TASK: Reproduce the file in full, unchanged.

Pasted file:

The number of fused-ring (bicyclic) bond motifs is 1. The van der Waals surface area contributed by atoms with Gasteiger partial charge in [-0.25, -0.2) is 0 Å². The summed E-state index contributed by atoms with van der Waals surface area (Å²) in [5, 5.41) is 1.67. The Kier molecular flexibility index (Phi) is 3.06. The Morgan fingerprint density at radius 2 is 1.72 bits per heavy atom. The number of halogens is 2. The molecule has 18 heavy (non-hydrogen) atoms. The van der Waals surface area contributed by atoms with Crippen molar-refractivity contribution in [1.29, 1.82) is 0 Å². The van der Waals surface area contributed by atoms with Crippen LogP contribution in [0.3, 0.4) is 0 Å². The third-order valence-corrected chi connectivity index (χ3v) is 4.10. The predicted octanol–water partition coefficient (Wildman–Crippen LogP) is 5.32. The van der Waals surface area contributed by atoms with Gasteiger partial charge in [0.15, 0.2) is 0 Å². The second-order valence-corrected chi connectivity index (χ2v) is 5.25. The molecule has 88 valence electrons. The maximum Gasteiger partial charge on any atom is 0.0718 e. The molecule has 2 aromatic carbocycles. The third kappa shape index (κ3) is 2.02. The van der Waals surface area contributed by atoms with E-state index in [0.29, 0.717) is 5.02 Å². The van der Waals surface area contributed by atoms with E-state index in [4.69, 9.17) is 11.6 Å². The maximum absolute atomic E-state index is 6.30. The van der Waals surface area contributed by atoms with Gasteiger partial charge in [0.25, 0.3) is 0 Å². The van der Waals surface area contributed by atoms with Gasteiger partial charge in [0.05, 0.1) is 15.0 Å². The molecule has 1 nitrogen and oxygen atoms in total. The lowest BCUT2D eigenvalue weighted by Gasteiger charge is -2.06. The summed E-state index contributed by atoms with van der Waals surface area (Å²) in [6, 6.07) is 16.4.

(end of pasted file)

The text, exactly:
The number of fused-ring (bicyclic) bond motifs is 1. The van der Waals surface area contributed by atoms with Gasteiger partial charge in [-0.25, -0.2) is 0 Å². The summed E-state index contributed by atoms with van der Waals surface area (Å²) in [5, 5.41) is 1.67. The Kier molecular flexibility index (Phi) is 3.06. The Morgan fingerprint density at radius 2 is 1.72 bits per heavy atom. The number of halogens is 2. The molecule has 18 heavy (non-hydrogen) atoms. The van der Waals surface area contributed by atoms with Crippen molar-refractivity contribution in [1.29, 1.82) is 0 Å². The van der Waals surface area contributed by atoms with Crippen LogP contribution in [0.3, 0.4) is 0 Å². The third-order valence-corrected chi connectivity index (χ3v) is 4.10. The predicted octanol–water partition coefficient (Wildman–Crippen LogP) is 5.32. The van der Waals surface area contributed by atoms with Gasteiger partial charge in [0.15, 0.2) is 0 Å². The second-order valence-corrected chi connectivity index (χ2v) is 5.25. The molecule has 88 valence electrons. The maximum Gasteiger partial charge on any atom is 0.0718 e. The molecule has 2 aromatic carbocycles. The third kappa shape index (κ3) is 2.02. The van der Waals surface area contributed by atoms with E-state index in [0.29, 0.717) is 5.02 Å². The van der Waals surface area contributed by atoms with E-state index in [4.69, 9.17) is 11.6 Å². The maximum absolute atomic E-state index is 6.30. The van der Waals surface area contributed by atoms with Gasteiger partial charge in [0.25, 0.3) is 0 Å². The van der Waals surface area contributed by atoms with Gasteiger partial charge in [0.05, 0.1) is 15.0 Å². The molecule has 1 nitrogen and oxygen atoms in total. The lowest BCUT2D eigenvalue weighted by Gasteiger charge is -2.06. The summed E-state index contributed by atoms with van der Waals surface area (Å²) in [6, 6.07) is 16.4.